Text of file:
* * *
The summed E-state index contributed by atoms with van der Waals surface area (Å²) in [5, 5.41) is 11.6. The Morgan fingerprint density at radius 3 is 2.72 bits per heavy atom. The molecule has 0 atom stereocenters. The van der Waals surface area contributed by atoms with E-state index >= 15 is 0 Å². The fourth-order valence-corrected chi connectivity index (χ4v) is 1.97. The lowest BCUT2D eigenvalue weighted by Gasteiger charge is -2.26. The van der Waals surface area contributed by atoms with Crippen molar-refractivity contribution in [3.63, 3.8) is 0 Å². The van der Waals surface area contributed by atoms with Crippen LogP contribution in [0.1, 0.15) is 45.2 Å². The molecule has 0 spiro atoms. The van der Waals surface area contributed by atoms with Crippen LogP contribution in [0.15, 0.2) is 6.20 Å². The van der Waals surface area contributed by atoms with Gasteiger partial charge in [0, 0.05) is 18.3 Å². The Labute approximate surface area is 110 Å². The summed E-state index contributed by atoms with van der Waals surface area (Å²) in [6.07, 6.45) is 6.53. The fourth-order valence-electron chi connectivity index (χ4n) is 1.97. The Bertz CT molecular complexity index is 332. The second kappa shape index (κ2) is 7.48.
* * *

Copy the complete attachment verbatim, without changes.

The summed E-state index contributed by atoms with van der Waals surface area (Å²) in [5, 5.41) is 11.6. The Morgan fingerprint density at radius 3 is 2.72 bits per heavy atom. The molecule has 0 atom stereocenters. The van der Waals surface area contributed by atoms with E-state index >= 15 is 0 Å². The fourth-order valence-corrected chi connectivity index (χ4v) is 1.97. The lowest BCUT2D eigenvalue weighted by Gasteiger charge is -2.26. The van der Waals surface area contributed by atoms with Crippen molar-refractivity contribution in [3.63, 3.8) is 0 Å². The van der Waals surface area contributed by atoms with Crippen LogP contribution in [0.1, 0.15) is 45.2 Å². The molecule has 0 spiro atoms. The van der Waals surface area contributed by atoms with Crippen LogP contribution in [0.15, 0.2) is 6.20 Å². The van der Waals surface area contributed by atoms with Gasteiger partial charge in [0, 0.05) is 18.3 Å². The Labute approximate surface area is 110 Å². The summed E-state index contributed by atoms with van der Waals surface area (Å²) in [6.07, 6.45) is 6.53. The fourth-order valence-electron chi connectivity index (χ4n) is 1.97. The Bertz CT molecular complexity index is 332. The second kappa shape index (κ2) is 7.48.